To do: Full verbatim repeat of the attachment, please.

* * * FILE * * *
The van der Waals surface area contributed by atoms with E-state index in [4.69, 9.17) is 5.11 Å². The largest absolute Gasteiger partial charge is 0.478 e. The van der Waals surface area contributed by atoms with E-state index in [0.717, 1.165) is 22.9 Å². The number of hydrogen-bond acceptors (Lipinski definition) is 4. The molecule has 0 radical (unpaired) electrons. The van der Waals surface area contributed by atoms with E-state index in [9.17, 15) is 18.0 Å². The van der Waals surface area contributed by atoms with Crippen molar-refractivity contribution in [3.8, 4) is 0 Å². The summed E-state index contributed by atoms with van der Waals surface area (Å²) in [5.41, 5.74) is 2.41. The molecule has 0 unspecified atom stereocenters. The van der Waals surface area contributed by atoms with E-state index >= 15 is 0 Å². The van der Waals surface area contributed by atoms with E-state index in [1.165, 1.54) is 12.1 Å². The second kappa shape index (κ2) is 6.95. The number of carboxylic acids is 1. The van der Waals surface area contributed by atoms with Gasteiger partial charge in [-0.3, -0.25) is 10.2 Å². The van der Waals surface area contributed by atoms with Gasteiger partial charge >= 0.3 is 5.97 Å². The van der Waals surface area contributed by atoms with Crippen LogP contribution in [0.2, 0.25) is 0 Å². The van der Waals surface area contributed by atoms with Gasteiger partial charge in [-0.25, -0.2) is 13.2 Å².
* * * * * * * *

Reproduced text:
The van der Waals surface area contributed by atoms with E-state index in [4.69, 9.17) is 5.11 Å². The largest absolute Gasteiger partial charge is 0.478 e. The van der Waals surface area contributed by atoms with E-state index in [0.717, 1.165) is 22.9 Å². The number of hydrogen-bond acceptors (Lipinski definition) is 4. The molecule has 0 radical (unpaired) electrons. The van der Waals surface area contributed by atoms with E-state index in [9.17, 15) is 18.0 Å². The van der Waals surface area contributed by atoms with Crippen molar-refractivity contribution in [3.8, 4) is 0 Å². The summed E-state index contributed by atoms with van der Waals surface area (Å²) in [5.41, 5.74) is 2.41. The molecule has 0 unspecified atom stereocenters. The van der Waals surface area contributed by atoms with E-state index >= 15 is 0 Å². The van der Waals surface area contributed by atoms with E-state index in [1.165, 1.54) is 12.1 Å². The second kappa shape index (κ2) is 6.95. The number of carboxylic acids is 1. The van der Waals surface area contributed by atoms with Gasteiger partial charge in [-0.3, -0.25) is 10.2 Å². The van der Waals surface area contributed by atoms with Gasteiger partial charge >= 0.3 is 5.97 Å². The van der Waals surface area contributed by atoms with Crippen LogP contribution in [0.2, 0.25) is 0 Å². The van der Waals surface area contributed by atoms with Gasteiger partial charge in [-0.25, -0.2) is 13.2 Å².